Truck vaccination rules begin amid lingering supply chain issues

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Provincial and national industry experts remain concerned about staffing shortages and supply chain issues as vaccination mandates for truckers go into effect.

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On Saturday, all unvaccinated Canadian truckers returning from the United States must meet testing and quarantine requirements, the federal government said Thursday. Truckers must prove that they have received two doses of the vaccine to circumvent these measures.

Canada’s vaccination mandate comes before the United States moves forward with plans to deny entry to Canadian drivers who are not fully immunized from January 22.

Alberta Transportation Minister Rajan Sawhney said 52% of Alberta’s gross domestic product is delivered by truck, calling the province’s transportation system a lifeblood of the economy. However, supply chains have suffered severe setbacks due to the pandemic and recent flooding in British Columbia, she said.

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“We have worked with our industry stakeholders throughout the pandemic to maintain an efficient workforce and transportation network,” Sawhney wrote in a statement Friday.

“We have also worked with the federal government to address the challenges facing our industry, and we will continue to advocate on our behalf.”

  1. Many trucks fill the Roadking Truck Stop parking lot in Calgary on Wednesday, November 17, 2021 as drivers wait to see if flood-damaged roads in British Columbia will reopen.

    Dozens of truckers wait for BC highway to reopen at Calgary truck stop

  2. Transport trucks parked at the Road King truck stop in Calgary on April 2, 2020.

    Truckers welcome dropping vaccination mandate, but concerns remain

At the start of the pandemic, long-haul truck drivers were considered essential activities and exempt from immediate quarantine and other restrictions. Ottawa moved to rescind those exemptions in November with a January 15 vaccination mandate.

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Stephen Lakowski, president of the Canadian Trucking Alliance, said the mandate could potentially lead to delays at the border in the coming days if unvaccinated truckers have to turn their big trucks around.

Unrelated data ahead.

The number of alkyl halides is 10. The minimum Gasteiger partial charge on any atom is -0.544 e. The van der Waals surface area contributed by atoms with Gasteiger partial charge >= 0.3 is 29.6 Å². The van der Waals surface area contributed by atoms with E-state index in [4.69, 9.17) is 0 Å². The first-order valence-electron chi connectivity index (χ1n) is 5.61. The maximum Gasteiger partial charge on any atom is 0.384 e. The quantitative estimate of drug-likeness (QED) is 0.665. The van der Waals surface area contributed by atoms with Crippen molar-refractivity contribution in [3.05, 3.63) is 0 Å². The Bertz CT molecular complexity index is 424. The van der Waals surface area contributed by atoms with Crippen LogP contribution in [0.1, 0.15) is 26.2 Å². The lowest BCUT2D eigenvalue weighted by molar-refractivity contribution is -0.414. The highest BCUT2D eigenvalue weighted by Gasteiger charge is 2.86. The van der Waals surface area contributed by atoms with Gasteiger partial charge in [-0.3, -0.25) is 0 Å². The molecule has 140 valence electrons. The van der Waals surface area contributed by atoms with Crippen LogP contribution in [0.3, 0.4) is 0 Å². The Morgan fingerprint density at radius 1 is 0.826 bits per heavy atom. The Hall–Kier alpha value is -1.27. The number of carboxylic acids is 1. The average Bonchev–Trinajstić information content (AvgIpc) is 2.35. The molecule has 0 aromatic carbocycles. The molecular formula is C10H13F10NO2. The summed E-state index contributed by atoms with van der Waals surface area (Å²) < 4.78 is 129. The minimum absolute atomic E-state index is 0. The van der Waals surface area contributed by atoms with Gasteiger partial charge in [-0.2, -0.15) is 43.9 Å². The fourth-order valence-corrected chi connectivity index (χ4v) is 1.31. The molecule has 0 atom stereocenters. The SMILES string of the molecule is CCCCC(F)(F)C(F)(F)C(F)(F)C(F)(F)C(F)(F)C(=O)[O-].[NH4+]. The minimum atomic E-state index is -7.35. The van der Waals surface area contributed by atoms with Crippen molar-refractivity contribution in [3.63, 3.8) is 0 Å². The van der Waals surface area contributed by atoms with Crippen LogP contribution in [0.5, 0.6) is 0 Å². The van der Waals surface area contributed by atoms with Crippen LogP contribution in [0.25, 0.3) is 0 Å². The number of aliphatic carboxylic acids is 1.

But the biggest concern is the wider supply chain effects caused by driver shortages, which are expected to be felt cumulatively in the weeks and months to come, he said.

The Alberta Motor Transport Association said there was a shortage of more than 4,000 commercial drivers in the province. Association president Chris Nash said the industry could lose up to 20,000 cross-border drivers due to the mandate.

“They could be reassigned to a reserved role in Canada, but those are the challenges we face now,” Nash said.

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Industry supports vaccination but needs more time to improve inoculation rates through education and better access, Nash said.

Most people have time during the day to get vaccinated, but for truckers, weeks away from home and long days on the road can make access difficult, he said. Nash estimated the vaccination rate for Alberta truckers to be slightly lower than the national rate at 83 to 87 percent.

“We promote, we try to do it, but we just need more time.”

Last May, Nash said AMTA worked with the governments of Alberta and Montana to host a three-week vaccination clinic just south of the Canada-US border. More than 800 drivers were vaccinated during the campaign, he said.

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Either way, Nash said the mandate’s impact on existing staffing shortages has already exacerbated supply chain issues. Carriers must prioritize deliveries with fewer drivers, which means products will take much longer to deliver, he said.

“From what we hear from our members, day one (of office) is going to impact them,” he said. “It will mean that the products will not move. And that’s really going to be the challenge.

There has been some confusion around the enforcement of the warrant after a spokesperson for the Canada Border Services Agency suggested unvaccinated truckers would not have to quarantine on Saturday. The federal government has since said Wednesday’s announcement was a mistake.

— With files from Bill Kaufmann and The Canadian Press

[email protected]

Twitter: @BrittGervaisAB

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